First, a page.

Yordano Ventura gave up three runs in two innings before being lifted following a rain delay.
KANSAS CITY, Mo. — The Kansas City Royals were in this situation last year, dropping the World Series opener to San Francisco before responding with victories in the next two games.
They aren’t shaken by a 5-2 loss to the Houston Astros in Game 1 of their AL Division Series.
"It’s a five-game series," manager Ned Yost said Thursday night. "It’s not a death sentence to lose Game 1."
Especially with Johnny Cueto headed to the mound in Game 2 on Friday.
"That’s exactly why we got Johnny Cueto. If you lose Game 1, then you’ve got Johnny to help you bounce back," Yost said. "And best-case scenario, you win Game 1 and you’ve got Johnny to take it to a two-game lead. So that’s why we got Johnny, for games like that."
Not that Yordano Ventura and the Royals’ other pitchers weren’t any good Thursday night.
It’s just that Collin McHugh and the Astros’ arms were better.
McHugh allowed four hits, including a pair of solo homers by Kendrys Morales, while pitching around a 49-minute rain delay. The right-hander lasted six innings before turning the game over to his bullpen, which scattered three runners over the final three frames.
Luke Gregerson, part of Oakland’s wild-card collapse in Kansas City last year, got the save.
"Obviously, it’s not the way we wanted to start out, especially at home," Royals first baseman Eric Hosmer said. "We need to get out of here splitting the series 1-1."
George Springer and Colby Rasmus went deep for the homer-happy Astros, but they also scored via the same sort of small ball the Royals used in reaching the World Series last season.
Ventura (0-1) yielded three runs on four hits and a walk in two innings for Kansas City but did not come back following the delay. Chris Young served up Springer’s home run with one out in the fifth, but tossed four otherwise solid innings of relief.
"I hated it rained," Ventura said through a translator, "but that’s part of it."
The Astros, who struggled so mightily on the road this season, have apparently solved their woes just in time. They beat the Yankees 3-0 in New York in Tuesday night’s Wild Card Game, then took care of a Royals club built specifically for spacious Kauffman Stadium.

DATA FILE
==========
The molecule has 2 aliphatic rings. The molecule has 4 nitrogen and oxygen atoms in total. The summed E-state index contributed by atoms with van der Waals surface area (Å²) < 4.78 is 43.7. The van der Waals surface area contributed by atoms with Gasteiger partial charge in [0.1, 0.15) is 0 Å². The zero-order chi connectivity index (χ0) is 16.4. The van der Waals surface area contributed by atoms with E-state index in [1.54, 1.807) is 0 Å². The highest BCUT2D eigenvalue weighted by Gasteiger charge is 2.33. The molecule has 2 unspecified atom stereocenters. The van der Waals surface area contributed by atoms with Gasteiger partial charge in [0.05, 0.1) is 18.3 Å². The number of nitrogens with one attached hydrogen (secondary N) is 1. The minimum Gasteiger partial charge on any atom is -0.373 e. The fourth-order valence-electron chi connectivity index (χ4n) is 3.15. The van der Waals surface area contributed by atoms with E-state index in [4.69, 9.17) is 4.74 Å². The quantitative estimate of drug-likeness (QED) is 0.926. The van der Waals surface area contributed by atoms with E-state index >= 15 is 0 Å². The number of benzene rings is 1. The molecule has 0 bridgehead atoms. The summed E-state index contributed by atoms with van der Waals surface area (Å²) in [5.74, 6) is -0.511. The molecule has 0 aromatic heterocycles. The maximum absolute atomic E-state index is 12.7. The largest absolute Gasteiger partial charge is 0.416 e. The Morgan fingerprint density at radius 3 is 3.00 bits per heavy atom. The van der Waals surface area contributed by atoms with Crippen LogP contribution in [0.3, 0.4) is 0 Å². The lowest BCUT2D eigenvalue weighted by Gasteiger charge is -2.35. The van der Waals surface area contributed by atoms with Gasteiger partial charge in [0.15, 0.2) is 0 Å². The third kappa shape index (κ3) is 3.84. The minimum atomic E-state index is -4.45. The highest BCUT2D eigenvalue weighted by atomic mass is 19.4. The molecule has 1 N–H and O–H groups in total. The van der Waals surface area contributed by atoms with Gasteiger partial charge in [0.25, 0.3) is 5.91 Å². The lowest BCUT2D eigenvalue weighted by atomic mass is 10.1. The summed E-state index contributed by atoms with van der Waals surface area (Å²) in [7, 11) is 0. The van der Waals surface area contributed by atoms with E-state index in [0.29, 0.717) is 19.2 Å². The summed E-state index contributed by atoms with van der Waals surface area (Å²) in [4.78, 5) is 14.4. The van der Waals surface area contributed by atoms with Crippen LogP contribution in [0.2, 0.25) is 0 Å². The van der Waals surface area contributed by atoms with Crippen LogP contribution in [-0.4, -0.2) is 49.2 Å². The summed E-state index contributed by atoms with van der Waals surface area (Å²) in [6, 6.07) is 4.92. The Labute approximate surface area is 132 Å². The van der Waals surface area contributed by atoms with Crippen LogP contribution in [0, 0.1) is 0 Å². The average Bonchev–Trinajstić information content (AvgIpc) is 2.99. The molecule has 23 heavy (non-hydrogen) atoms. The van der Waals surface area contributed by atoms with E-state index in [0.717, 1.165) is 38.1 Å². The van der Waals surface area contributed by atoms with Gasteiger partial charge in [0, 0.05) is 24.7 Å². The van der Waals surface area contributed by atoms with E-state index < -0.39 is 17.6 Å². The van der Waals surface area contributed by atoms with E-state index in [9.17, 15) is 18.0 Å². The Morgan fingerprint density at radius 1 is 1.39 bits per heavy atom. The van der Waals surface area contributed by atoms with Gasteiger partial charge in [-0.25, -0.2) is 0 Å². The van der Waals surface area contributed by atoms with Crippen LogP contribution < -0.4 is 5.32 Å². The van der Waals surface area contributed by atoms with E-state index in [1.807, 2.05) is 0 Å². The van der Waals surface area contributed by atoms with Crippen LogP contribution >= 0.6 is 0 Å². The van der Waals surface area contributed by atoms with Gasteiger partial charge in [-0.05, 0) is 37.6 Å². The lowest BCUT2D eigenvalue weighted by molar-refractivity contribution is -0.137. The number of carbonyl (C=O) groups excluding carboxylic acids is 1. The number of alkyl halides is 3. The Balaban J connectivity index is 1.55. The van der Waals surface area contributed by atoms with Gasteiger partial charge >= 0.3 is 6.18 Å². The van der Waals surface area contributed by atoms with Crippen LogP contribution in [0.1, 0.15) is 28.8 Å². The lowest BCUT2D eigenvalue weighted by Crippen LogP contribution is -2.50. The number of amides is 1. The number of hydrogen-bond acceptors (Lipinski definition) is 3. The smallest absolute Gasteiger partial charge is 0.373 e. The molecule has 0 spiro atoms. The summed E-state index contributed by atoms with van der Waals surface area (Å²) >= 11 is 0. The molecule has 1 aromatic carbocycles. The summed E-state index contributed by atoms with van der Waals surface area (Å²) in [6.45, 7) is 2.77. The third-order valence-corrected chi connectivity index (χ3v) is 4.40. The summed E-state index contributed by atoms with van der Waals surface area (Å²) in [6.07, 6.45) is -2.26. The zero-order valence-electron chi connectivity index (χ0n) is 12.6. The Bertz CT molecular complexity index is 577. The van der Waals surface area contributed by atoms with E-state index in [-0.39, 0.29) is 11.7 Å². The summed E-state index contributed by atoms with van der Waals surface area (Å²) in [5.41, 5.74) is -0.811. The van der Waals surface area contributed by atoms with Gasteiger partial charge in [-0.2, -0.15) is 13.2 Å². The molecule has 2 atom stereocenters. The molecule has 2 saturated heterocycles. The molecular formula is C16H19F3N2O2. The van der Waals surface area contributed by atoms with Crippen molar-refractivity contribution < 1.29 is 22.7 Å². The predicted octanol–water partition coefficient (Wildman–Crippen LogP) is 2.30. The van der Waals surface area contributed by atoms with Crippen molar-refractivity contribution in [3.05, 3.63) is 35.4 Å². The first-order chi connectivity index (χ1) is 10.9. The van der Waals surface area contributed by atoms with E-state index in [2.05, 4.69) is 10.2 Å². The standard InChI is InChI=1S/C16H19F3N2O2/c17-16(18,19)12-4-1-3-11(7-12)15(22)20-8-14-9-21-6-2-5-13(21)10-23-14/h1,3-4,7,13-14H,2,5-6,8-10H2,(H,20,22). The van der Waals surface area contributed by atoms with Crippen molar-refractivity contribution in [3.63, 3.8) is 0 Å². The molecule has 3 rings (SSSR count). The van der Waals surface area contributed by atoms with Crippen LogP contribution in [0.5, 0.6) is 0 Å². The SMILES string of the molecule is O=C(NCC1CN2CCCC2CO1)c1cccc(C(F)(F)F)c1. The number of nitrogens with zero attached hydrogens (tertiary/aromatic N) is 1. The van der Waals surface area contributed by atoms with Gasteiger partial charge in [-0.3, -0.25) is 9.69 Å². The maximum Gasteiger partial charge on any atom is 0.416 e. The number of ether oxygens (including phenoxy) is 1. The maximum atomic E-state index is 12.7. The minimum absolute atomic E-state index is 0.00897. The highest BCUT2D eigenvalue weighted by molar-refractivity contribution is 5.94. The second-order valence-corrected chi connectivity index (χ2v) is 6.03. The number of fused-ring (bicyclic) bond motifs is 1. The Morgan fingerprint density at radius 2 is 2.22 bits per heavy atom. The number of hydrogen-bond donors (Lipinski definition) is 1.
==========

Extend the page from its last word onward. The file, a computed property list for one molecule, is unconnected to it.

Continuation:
Houston also made it the first time since 1970 that visiting teams won baseball’s first four postseason games, STATS said. The other two times it happened were 1906 and 1923.
"Winning the first game was key," Astros outfielder Carlos Gomez said. "We did that."
The Astros wasted no time getting Ventura in trouble, loading the bases with nobody out in the first inning. The hard-throwing ace settled down to retire the next three batters, but Rasmus and Evan Gattis provided RBI groundouts to give Houston a 2-0 lead.
Jose Altuve tacked on another run in the second with a single to right.
The Royals answered in the bottom half when Morales ripped McHugh’s 89-mph fastball down the right-field line. But a steady rain soon became a downpour as the inning progressed, and lightning sent fans scurrying for the concourse as the tarp was pulled onto the field.
When the game resumed, the Royals sent Young to the mound rather than Ventura.
"It was pushing 60 minutes there," said Yost, who hopes to bring back Ventura in Game 4.
Hinch stuck with McHugh, even though he hadn’t thrown a pitch for nearly an hour.
Morales got the better of McHugh again in the fourth, driving a 1-1 pitch over the wall in right to become the first Royals player with two homers in a postseason game since George Brett against Toronto in the 1985 AL Championship Series.
Unfortunately for the Royals, Morales was the only hitter who could solve McHugh. That left the darlings of last year’s postseason facing a crucial Game 2 on Friday.
"We’re happy. It’s obviously good," Springer said, "but it’s on to tomorrow. I mean, it’s over with, and now we understand that they’re going to be prepared to play."
Rasmus also homered in the Wild Card Game at Yankee Stadium. He has six homers and 11 RBIs in his last nine games, and tied a major league record by getting an extra-base hit in his first five postseason games.
Even the Royals’ grounds crew had a rough night. One of the workers responsible for rolling out the tarp during the delay tripped and fell. The tarp kept rolling right over his legs and he screamed in pain. There was no word on the extent of his injury.
Two pitchers procured with October in mind square off in Game 2. The Astros send out Scott Kazmir, obtained in a July trade with Oakland, to face a team he has dominated in the past. The Royals counter with Cueto, acquired from Cincinnati a few days later.